7) Cordage and duct tape - Cordage is one of the hardest items to recreate from natural materials. It can also be very time consuming. If you didn't know, cordage can be useful in a mulitude of ways. Duct tape is the ultimate fixer, repair clothing, make a sling, patch up a holy tent etc. You needn't carry an entire roll. Wrap some around a, old loyalty/supermarket card.
8) Small compass - This can be a useful tool even in an urban environment. We would suggest a non-liquid filled compass as liquid filled compasses tend to develop bubbles with sufficient exposure to temperature/air pressure changes. Bubbles can diminish a compass' accuracy.
9) A whistle - Small, unobtrusive, never runs out. Good signalling device. Can be heard over hundreds of metres or more.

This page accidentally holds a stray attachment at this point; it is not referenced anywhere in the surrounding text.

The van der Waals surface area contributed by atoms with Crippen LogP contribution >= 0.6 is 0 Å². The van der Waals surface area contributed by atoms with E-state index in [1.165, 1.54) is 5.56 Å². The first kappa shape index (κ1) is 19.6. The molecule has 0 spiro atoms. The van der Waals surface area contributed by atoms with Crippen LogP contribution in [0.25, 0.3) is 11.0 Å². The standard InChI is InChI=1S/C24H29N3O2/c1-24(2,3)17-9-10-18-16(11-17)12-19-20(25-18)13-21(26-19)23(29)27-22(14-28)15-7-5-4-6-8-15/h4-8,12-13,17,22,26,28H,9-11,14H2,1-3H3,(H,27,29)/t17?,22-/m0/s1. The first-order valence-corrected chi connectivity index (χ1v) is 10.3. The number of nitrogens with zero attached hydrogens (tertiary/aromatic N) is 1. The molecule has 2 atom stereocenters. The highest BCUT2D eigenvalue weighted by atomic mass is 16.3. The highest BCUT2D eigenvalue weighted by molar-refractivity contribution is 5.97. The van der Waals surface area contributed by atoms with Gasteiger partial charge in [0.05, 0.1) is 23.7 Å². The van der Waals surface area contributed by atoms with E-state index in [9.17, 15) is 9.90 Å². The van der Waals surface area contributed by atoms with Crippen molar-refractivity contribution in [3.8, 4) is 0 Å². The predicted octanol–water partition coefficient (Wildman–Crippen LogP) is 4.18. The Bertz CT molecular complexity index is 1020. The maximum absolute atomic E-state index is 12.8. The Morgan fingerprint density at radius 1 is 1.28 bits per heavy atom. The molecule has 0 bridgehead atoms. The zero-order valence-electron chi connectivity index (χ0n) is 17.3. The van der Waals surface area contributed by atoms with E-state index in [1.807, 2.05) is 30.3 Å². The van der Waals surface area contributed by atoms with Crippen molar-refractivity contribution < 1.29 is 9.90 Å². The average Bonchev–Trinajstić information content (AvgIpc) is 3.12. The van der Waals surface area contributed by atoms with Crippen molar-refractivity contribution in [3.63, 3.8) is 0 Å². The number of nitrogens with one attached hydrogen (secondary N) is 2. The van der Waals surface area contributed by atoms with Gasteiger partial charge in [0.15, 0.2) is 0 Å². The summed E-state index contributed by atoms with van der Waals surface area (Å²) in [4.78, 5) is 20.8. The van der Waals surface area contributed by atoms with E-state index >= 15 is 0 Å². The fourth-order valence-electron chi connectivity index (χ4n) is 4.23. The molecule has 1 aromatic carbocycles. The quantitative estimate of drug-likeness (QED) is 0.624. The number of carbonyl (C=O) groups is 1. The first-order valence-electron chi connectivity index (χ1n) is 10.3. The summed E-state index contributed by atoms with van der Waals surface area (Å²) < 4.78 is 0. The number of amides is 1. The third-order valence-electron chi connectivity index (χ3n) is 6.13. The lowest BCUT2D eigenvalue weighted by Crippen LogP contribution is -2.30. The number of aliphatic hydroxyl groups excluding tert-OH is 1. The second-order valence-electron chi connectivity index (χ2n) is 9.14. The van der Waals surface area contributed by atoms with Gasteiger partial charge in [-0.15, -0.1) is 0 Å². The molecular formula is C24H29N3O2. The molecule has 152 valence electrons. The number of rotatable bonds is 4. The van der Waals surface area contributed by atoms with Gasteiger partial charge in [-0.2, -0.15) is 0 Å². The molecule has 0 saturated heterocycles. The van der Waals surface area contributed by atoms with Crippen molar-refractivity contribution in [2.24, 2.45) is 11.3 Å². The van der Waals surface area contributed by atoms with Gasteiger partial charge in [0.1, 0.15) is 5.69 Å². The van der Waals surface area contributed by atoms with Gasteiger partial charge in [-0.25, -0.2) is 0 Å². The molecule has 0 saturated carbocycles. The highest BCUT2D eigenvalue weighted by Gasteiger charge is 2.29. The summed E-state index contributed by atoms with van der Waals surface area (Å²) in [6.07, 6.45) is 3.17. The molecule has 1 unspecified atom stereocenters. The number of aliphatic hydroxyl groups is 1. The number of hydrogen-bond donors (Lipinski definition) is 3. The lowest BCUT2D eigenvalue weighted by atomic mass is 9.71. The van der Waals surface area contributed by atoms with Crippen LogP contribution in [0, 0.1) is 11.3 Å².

10) Small fire lighting kit - Less useful in urban environments but still worth carrying. We would suggest carrying a lighter (clipper brand, cheap and reliable), a fire steel and enough tinder to light one or two fires.
A kit of this size will naturally be limited in function. Think of it as a "get you back home" kit as oposed to a "stay out in the wildernss" kit. If carried on a daily basis, carrying a kit of this nature will pay dividens. You will end up using it at some point, normally the same point you become thankfull for carrying the kit.
Be sure to check our article on emergency survival fire lighting here
The Bushgear Team